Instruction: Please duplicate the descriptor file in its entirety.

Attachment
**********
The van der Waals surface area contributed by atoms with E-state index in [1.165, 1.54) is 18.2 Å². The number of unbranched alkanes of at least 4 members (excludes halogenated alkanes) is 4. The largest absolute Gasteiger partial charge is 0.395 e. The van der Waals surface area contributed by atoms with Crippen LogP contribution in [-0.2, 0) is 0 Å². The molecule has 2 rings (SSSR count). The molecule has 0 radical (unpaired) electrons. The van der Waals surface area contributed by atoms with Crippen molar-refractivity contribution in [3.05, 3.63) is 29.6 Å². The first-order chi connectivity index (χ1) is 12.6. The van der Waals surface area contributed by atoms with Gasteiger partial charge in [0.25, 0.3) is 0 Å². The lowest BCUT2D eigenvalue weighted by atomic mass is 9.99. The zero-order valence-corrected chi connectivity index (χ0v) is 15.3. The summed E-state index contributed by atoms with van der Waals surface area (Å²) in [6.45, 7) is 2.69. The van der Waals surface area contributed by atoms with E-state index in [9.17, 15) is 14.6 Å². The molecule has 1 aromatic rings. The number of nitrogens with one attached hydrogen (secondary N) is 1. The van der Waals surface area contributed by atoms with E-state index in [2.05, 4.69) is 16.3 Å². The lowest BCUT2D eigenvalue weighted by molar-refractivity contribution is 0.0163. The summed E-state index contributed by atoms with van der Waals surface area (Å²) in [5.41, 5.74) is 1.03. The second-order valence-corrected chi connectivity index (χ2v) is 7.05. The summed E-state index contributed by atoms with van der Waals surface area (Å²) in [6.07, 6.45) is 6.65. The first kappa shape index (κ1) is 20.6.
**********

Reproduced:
The van der Waals surface area contributed by atoms with E-state index in [1.165, 1.54) is 18.2 Å². The number of unbranched alkanes of at least 4 members (excludes halogenated alkanes) is 4. The largest absolute Gasteiger partial charge is 0.395 e. The van der Waals surface area contributed by atoms with Crippen LogP contribution in [-0.2, 0) is 0 Å². The molecule has 2 rings (SSSR count). The molecule has 0 radical (unpaired) electrons. The van der Waals surface area contributed by atoms with Crippen molar-refractivity contribution in [3.05, 3.63) is 29.6 Å². The first-order chi connectivity index (χ1) is 12.6. The van der Waals surface area contributed by atoms with Gasteiger partial charge in [0.25, 0.3) is 0 Å². The lowest BCUT2D eigenvalue weighted by atomic mass is 9.99. The zero-order valence-corrected chi connectivity index (χ0v) is 15.3. The summed E-state index contributed by atoms with van der Waals surface area (Å²) in [6.45, 7) is 2.69. The van der Waals surface area contributed by atoms with E-state index in [9.17, 15) is 14.6 Å². The molecule has 1 aromatic rings. The number of nitrogens with one attached hydrogen (secondary N) is 1. The van der Waals surface area contributed by atoms with E-state index in [2.05, 4.69) is 16.3 Å². The lowest BCUT2D eigenvalue weighted by molar-refractivity contribution is 0.0163. The summed E-state index contributed by atoms with van der Waals surface area (Å²) in [5.41, 5.74) is 1.03. The second-order valence-corrected chi connectivity index (χ2v) is 7.05. The summed E-state index contributed by atoms with van der Waals surface area (Å²) in [6.07, 6.45) is 6.65. The first kappa shape index (κ1) is 20.6.